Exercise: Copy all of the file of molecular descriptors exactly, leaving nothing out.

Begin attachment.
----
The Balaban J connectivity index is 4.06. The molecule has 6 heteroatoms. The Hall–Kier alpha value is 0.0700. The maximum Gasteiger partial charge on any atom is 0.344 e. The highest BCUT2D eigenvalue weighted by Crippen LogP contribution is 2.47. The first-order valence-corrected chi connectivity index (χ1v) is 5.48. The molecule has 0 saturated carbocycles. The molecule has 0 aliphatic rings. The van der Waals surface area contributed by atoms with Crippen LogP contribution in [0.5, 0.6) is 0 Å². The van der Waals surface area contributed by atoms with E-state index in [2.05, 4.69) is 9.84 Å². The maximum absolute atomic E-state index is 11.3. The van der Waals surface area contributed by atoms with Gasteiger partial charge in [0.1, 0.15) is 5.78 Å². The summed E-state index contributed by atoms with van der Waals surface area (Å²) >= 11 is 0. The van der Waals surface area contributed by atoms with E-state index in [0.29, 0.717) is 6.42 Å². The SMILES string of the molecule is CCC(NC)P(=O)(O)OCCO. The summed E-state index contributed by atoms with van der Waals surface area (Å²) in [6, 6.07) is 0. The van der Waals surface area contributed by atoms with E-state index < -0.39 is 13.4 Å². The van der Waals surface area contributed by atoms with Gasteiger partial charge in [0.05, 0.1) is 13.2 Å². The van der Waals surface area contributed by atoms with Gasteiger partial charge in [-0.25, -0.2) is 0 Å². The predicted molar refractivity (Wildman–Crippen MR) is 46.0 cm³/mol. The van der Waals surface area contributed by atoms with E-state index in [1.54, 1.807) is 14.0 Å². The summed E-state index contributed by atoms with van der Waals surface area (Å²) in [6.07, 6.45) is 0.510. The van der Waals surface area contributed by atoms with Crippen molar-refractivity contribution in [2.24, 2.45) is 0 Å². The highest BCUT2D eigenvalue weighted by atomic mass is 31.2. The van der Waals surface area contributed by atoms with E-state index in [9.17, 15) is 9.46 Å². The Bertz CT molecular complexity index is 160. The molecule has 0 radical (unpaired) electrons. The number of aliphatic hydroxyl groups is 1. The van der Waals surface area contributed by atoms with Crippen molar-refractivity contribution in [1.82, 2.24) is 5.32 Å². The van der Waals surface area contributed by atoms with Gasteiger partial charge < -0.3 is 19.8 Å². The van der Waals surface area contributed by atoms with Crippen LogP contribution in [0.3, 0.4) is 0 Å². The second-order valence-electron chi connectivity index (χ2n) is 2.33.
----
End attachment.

The Balaban J connectivity index is 4.06. The molecule has 6 heteroatoms. The Hall–Kier alpha value is 0.0700. The maximum Gasteiger partial charge on any atom is 0.344 e. The highest BCUT2D eigenvalue weighted by Crippen LogP contribution is 2.47. The first-order valence-corrected chi connectivity index (χ1v) is 5.48. The molecule has 0 saturated carbocycles. The molecule has 0 aliphatic rings. The van der Waals surface area contributed by atoms with Crippen LogP contribution in [0.5, 0.6) is 0 Å². The van der Waals surface area contributed by atoms with E-state index in [2.05, 4.69) is 9.84 Å². The maximum absolute atomic E-state index is 11.3. The van der Waals surface area contributed by atoms with Gasteiger partial charge in [0.1, 0.15) is 5.78 Å². The summed E-state index contributed by atoms with van der Waals surface area (Å²) >= 11 is 0. The van der Waals surface area contributed by atoms with E-state index in [0.29, 0.717) is 6.42 Å². The SMILES string of the molecule is CCC(NC)P(=O)(O)OCCO. The summed E-state index contributed by atoms with van der Waals surface area (Å²) in [6, 6.07) is 0. The van der Waals surface area contributed by atoms with E-state index < -0.39 is 13.4 Å². The van der Waals surface area contributed by atoms with Gasteiger partial charge in [0.05, 0.1) is 13.2 Å². The van der Waals surface area contributed by atoms with Gasteiger partial charge in [-0.25, -0.2) is 0 Å². The predicted molar refractivity (Wildman–Crippen MR) is 46.0 cm³/mol. The van der Waals surface area contributed by atoms with E-state index in [1.54, 1.807) is 14.0 Å². The summed E-state index contributed by atoms with van der Waals surface area (Å²) in [6.07, 6.45) is 0.510. The van der Waals surface area contributed by atoms with Crippen molar-refractivity contribution in [2.24, 2.45) is 0 Å². The highest BCUT2D eigenvalue weighted by atomic mass is 31.2. The van der Waals surface area contributed by atoms with E-state index in [9.17, 15) is 9.46 Å². The Bertz CT molecular complexity index is 160. The molecule has 0 radical (unpaired) electrons. The number of aliphatic hydroxyl groups is 1. The van der Waals surface area contributed by atoms with Crippen molar-refractivity contribution in [1.82, 2.24) is 5.32 Å². The van der Waals surface area contributed by atoms with Gasteiger partial charge < -0.3 is 19.8 Å². The van der Waals surface area contributed by atoms with Crippen LogP contribution in [0.3, 0.4) is 0 Å². The second-order valence-electron chi connectivity index (χ2n) is 2.33.